Allday’s Savvy Seven

Allday. Credit: Press

Following the hype and success of his 2019 album Starry Night over the Phone, Australian rapper Allday (Tomas Gaynor) has continued to skyrocket with the release of his latest single Void and surprised fans earlier this month with the announcement of his new album, Drinking With My Smoking Friends. The album will drop later this year with a tour to follow. Allday shares that the upcoming album is about “escaping something and finding something new, whether that’s a place, a relationship or something else”.

Drinking With My Smoking Friends sees Allday collaborate with Matthew Mason and Johnny Took from DMA’S, and reunite with Australian indie pop singer-songwriter Japanese Wallpaper. The two have previously worked together on songs including In Motion and Don’t Wanna Push You Away Anymore. The Delta Riggs’ Michael Tramonte and Elliott Hammond feature on the album.

We were lucky enough to grab some time with Allday for this weeks Savvy Seven!

What inspired you to pursue music as a career?

I guess because music is the best, so being able to do it as a job is a dream. I had an inkling I could rap fairly well, but it wasn’t until I got a little buzz around town that I realised it could be a career. Having a manager who believed in me, some radio support and fans asking after new music took it from the fantasy realm to reality. 

Besides making music, what have you done to get to where you are?

I got my first start by winning a rap battle, the prize for which was a few hours of recording time in a community centre recording studio (shoutout to NSS in Elizabeth). When I wanted to make more music, I didn’t have any music gear or a laptop or anything, so I had to work a lot of different jobs to pay for a laptop and for studio time. When you’re in that position, every minute in the studio counts, and it’s hard to make quality songs in studios on minimum wage. I would advise people to buy their own gear and/or learn to produce. Also, social media has been a tool for me. I think of it as letting people in and giving them a reason to care about the music. I guess that consists of taking risks, embarrassing yourself sometimes, just offering humanness on the internet. There are a lot of other things I’ve done too, it’s a whole life affair.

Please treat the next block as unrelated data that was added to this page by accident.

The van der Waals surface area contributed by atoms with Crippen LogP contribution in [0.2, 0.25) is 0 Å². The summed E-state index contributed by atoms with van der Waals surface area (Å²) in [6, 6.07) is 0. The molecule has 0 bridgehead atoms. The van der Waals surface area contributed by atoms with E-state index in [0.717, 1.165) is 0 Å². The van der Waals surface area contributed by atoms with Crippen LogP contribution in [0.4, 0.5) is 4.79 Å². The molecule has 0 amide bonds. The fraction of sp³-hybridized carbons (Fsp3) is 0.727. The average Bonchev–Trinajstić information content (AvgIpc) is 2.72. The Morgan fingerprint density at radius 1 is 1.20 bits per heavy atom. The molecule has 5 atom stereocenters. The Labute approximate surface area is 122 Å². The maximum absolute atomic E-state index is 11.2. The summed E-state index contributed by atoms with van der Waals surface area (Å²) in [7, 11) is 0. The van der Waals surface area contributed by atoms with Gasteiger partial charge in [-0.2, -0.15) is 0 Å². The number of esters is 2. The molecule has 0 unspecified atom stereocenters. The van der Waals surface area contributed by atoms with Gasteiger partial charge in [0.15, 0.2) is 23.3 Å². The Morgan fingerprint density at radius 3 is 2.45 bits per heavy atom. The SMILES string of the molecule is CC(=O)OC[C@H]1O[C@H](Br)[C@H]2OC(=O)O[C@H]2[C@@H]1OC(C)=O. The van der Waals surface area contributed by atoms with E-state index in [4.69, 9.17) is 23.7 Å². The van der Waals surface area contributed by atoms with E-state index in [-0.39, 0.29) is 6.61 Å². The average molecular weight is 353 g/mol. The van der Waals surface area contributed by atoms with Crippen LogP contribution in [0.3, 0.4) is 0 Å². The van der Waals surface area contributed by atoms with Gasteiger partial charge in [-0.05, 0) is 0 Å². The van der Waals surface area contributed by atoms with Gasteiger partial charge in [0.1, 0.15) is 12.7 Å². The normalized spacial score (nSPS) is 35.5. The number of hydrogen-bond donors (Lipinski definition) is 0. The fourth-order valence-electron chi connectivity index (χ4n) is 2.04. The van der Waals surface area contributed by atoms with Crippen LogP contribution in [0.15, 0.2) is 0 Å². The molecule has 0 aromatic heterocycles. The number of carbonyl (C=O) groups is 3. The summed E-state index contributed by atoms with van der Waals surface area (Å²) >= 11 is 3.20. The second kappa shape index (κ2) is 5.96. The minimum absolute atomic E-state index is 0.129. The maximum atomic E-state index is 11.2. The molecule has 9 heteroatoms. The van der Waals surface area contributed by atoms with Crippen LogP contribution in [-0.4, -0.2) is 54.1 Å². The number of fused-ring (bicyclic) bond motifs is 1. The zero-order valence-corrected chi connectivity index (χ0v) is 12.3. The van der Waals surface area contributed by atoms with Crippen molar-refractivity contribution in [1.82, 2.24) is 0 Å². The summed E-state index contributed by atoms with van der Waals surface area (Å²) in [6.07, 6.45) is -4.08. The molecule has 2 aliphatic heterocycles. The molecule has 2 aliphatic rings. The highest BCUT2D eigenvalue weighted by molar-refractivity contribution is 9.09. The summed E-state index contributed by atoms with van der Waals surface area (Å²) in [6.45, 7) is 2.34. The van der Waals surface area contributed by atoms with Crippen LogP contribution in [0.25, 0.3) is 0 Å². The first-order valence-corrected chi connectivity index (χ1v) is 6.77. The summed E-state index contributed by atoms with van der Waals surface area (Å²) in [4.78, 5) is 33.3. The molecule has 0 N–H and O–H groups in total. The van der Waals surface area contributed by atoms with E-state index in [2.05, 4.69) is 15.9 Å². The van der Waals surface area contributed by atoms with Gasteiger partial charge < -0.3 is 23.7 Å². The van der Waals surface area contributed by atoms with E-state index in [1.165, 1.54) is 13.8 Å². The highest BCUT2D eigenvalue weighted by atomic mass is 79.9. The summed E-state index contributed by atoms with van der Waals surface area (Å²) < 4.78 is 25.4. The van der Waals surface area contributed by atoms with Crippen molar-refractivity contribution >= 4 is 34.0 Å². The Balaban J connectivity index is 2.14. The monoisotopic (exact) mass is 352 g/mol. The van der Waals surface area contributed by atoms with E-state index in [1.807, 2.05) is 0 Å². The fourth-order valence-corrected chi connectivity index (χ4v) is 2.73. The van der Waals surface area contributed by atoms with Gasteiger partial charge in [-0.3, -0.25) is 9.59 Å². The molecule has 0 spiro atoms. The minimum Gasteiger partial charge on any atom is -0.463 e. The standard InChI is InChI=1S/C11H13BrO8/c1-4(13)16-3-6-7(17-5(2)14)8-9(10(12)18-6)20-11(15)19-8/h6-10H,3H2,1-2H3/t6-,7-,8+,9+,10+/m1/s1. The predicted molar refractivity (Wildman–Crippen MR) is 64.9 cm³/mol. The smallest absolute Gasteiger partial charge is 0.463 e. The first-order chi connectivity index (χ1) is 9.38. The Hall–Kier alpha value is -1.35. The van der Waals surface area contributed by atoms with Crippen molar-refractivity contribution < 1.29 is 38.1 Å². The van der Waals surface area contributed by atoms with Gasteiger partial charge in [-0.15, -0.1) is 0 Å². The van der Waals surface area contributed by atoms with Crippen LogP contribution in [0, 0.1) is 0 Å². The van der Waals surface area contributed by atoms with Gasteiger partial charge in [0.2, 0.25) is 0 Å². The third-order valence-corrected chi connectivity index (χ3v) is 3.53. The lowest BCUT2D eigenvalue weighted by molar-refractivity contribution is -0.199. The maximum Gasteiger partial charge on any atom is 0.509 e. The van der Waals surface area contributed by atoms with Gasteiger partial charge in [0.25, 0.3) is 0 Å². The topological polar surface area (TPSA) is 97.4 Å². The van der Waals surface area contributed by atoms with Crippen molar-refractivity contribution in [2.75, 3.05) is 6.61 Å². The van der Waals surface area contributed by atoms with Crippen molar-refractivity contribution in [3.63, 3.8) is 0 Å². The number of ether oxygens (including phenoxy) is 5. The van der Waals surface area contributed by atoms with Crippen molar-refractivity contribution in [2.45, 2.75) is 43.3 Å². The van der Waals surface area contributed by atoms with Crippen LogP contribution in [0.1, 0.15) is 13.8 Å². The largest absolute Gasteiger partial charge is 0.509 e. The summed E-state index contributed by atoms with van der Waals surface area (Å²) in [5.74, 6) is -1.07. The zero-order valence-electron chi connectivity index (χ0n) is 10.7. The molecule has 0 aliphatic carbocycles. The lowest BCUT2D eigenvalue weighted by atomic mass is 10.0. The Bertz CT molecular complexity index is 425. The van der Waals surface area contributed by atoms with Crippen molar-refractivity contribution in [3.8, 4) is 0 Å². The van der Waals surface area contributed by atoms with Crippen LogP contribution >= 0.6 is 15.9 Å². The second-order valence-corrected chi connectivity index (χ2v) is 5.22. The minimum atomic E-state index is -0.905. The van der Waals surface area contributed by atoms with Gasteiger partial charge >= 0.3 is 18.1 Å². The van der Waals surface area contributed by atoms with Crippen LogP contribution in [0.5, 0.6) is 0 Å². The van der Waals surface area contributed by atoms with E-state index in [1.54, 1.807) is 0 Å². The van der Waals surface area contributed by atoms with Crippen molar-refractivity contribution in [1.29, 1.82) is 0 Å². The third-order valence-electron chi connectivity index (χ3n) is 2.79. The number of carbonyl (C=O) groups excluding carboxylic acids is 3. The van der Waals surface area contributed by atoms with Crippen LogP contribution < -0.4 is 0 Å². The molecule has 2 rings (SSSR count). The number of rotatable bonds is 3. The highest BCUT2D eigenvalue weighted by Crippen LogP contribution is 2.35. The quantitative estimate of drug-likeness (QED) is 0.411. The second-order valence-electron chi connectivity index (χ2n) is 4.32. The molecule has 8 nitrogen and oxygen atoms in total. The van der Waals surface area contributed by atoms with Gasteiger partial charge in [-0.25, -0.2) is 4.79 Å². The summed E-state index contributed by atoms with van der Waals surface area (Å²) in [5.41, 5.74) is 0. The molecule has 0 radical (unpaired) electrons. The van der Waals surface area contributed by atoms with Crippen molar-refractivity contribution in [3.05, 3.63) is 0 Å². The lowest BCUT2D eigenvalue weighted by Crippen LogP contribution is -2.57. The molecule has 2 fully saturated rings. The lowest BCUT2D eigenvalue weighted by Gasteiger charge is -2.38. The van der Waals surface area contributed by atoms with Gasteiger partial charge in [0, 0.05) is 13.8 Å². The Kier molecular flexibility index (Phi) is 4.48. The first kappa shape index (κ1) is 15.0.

How do you approach developing timelines for your career?

Timelines are something I mostly leave with my manager Jim. The main thing is that I get the music done, as soon as it’s done (or before) I start putting the pressure on him to release it all. He’s used to this and is ready to spring into action with an album campaign. Venues need booking a long way ahead: in 2019 I feel we got the timeline wrong, but the tour was booked and the album had to be out. Maybe if there wasn’t a tour booked I would have fiddled with some songs for a while longer and made the album 15% better. That would have been cool, but it can be nice to have a final end date for a piece of work, otherwise you might mess with it forever. 

What will musicians discover from touring and how should they prepare for it?

Rehearse a lot, but only touring will prepare you for touring. Remember you are there to facilitate the party, but you are not there to party (maybe sometimes but take some nights off). By all means feel like a god when you play a good gig, but don’t get so high and mighty that the shit gig next week breaks your heart. Just keep it going nice and steady. I’m lucky that I’m a solo artist, because if Allday were a band, I think the rigours of touring would have broken us up 5 times over by now.

What is the most significant challenge you have conquered in your career?

The central thing is making the music that matters to people. Everything stems from making music that people want to listen to again and again. But in terms of non-creative challenges, at the start it was my financial limitations. I don’t think there are many people in my position that started with as little help as I did, and I’m proud of that. Since then, I’d say the course of time is the biggest challenge. Firstly you have to become relevant in people’s minds, then you have to stay relevant. The music industry is obsessed with the next big artist, so how do I fit in when I’ve been around a while? What am I offering that is interesting or challenging? To continue to exist as an artist I have to answer that question again and again, so it’s always fun and exciting. 

How should people educate themselves on current industry issues?

You can learn everything from YouTube pretty much. Or if you have better resources around like people in the industry, ask them. I was lucky to have a knowledgeable, trustworthy team from the start but I didn’t know anything about anything. When I first got a booking agent I didn’t know what that meant. Even with the right people around you will still probably make mistakes. The more you know the better equipped you’re going to be, and hopefully you don’t wake up one day with the feeling that you signed your life away at 18 or 19.

How have you integrated modern technology into your content process?

I know we use targeted ads when we need to reach people. It’s a shame that even when someone wants to hear from an artist you have to pay to reach them on certain platforms. We try to move with the times, we’ve used different ticket selling techniques for tours like the ‘post the tour poster on social media to win backstage access’ thing. We’ve had varying degrees of success with these things, but we’ll stay open to them. I think the moment you stop evolving is when you get in trouble.

Allday’s fourth studio album Drinking With My Smoking Friends is out May 28th.

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